BY DECEMBER 1942, the young Trenton Tonasket was reluctantly granted permission by his mother to join the army. At age 17, during his junior year in high school, US Army Private Trenton T. Tonasket and his best friend, Private Cooper Fricke, headed to basic training at Fort Douglas, Utah.
After they finished basic training, and armament and gunnery training, Trenton and Cooper were temporarily transferred to the Army 10th Mountain Division's Ski Trooper School at Camp Hale, Colorado. Upon successfully finishing the ski training, they were both promoted to private first class and transferred to Fort Benning, Georgia for paratrooper schooling. By January of 1944, they parted as PFC Cooper Fricke was transferred to the Pacific Theater, and PFC Trenton Tonasket received orders to proceed to North Africa.
Shortly after that, Trenton's unit was attached to the 168th Infantry Battalion, 34th Infantry Division, and sent to North Africa and then on to Sicily. After additional machine gun training, his unit was sent to mainland Italy. They became part of the assault at Anzio Beach as the initial invasion of the peninsula. The recent arrivals like young Trenton were sent to the front lines on the second day of the Battle of Anzio.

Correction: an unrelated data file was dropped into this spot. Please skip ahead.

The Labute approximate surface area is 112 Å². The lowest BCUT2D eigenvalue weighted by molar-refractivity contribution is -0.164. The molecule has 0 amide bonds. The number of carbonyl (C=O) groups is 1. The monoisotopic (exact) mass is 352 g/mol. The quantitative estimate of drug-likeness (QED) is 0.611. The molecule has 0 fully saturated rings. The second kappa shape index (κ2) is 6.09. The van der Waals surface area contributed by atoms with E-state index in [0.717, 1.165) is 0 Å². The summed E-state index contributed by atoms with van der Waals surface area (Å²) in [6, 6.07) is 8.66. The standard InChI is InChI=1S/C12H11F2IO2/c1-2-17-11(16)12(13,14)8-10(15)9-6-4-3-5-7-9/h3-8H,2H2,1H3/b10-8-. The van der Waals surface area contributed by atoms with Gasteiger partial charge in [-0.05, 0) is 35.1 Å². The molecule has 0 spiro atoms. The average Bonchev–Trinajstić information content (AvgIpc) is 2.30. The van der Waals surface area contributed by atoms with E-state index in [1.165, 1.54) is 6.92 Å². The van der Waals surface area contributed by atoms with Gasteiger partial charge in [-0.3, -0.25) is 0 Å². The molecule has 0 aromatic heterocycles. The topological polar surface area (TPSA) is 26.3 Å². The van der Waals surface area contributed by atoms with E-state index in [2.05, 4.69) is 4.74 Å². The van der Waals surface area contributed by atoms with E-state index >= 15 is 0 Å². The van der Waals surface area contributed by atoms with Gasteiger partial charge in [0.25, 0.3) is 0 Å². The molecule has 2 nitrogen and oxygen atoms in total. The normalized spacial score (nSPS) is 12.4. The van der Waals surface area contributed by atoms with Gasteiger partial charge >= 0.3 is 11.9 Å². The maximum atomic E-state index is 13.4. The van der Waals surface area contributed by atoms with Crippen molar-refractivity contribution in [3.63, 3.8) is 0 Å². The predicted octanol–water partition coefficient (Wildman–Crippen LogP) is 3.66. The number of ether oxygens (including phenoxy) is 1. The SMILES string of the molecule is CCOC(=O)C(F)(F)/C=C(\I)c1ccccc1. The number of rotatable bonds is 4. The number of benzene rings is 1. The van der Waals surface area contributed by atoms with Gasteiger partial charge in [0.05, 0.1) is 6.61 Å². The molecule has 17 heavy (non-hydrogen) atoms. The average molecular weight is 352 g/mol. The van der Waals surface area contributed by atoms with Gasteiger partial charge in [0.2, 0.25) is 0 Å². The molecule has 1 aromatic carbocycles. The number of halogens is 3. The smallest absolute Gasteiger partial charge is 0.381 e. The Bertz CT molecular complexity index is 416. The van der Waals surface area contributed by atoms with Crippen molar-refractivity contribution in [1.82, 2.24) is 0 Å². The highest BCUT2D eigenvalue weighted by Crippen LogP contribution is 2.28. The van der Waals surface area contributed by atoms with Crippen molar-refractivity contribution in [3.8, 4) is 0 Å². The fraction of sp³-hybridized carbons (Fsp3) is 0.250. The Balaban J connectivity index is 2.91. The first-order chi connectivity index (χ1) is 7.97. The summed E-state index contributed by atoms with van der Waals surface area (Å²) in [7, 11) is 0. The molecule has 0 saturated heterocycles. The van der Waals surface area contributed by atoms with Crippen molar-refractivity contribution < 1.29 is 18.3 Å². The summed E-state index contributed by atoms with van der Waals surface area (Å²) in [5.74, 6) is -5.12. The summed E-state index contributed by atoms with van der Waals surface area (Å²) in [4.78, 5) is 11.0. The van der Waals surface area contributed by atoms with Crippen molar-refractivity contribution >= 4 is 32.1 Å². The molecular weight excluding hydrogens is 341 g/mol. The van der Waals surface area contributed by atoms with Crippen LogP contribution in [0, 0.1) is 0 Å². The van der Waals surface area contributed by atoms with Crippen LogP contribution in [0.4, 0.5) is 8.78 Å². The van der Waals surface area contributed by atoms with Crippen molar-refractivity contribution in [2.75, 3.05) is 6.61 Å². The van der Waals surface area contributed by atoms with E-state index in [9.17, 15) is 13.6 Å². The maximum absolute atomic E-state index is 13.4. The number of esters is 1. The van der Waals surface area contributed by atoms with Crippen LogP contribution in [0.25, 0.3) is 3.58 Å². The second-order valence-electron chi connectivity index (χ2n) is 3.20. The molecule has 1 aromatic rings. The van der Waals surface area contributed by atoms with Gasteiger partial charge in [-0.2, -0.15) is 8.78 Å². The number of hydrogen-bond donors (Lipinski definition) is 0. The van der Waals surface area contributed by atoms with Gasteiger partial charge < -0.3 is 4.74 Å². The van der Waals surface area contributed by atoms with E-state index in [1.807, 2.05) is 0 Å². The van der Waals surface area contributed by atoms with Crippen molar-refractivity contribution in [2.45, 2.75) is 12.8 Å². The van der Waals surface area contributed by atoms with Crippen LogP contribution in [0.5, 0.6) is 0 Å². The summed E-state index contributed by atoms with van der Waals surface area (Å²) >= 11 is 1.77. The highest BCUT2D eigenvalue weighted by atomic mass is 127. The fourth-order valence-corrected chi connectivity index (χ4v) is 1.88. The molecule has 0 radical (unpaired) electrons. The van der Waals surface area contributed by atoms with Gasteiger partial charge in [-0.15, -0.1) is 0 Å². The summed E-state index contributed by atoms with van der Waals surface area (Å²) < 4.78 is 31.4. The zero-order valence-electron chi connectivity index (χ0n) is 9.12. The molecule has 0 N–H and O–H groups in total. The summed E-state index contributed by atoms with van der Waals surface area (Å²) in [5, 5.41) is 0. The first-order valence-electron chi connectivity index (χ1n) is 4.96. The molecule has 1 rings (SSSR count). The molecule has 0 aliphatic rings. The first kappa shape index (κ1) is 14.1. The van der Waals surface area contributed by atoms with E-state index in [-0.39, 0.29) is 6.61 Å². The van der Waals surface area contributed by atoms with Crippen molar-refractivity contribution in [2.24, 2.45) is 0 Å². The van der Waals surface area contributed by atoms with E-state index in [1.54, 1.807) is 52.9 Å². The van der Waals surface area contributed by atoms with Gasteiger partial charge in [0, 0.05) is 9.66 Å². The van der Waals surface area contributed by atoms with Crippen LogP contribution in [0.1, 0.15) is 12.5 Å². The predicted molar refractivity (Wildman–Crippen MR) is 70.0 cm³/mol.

Years later, Trenton confessed that his sergeant had told them that the battlefield at Anzio was utter chaos. The sergeant said he was not going to sacrifice any more of his friends who he'd deserved with for over a year in North Africa and Sicily. He went on to tell them that eight of his friends were already killed in the first 24 hours upon arrival. The sergeant said to Trenton and his unit, "If you motley tin-horns want to survive, you should keep your damn, fool heads down.
The Germans had super-howitzer artillery pieces called Big Berthas and Anzio Annies. These Krupp-built, K-5 railway pieces were 218 tons each and fired 350 mm ammunition. The heavy artillery helped the Germans and Italians pin down the American attack force for 4 months, resulting in 5,000 American deaths and 16,000 wounded troops. That was the situation for Trenton on April 1, 1944. Vastly outnumbered by German and Italian ground troops and their heavy support artillery, Trenton and his platoon were sent to the front lines into a situation that was akin to suicide. Against overwhelming odds and the heaviest of fighting, they held the enemy back for seven days.
Trenton was fighting from a machine gun nest on a ridge above the beachhead. There were six other infantrymen in his squad. Suddenly a German grenade was launched into his nest. He remembers a deafening explosion, and Trenton was momentarily knocked unconscious. Shrapnel hit Trenton in the right side of his face and arm.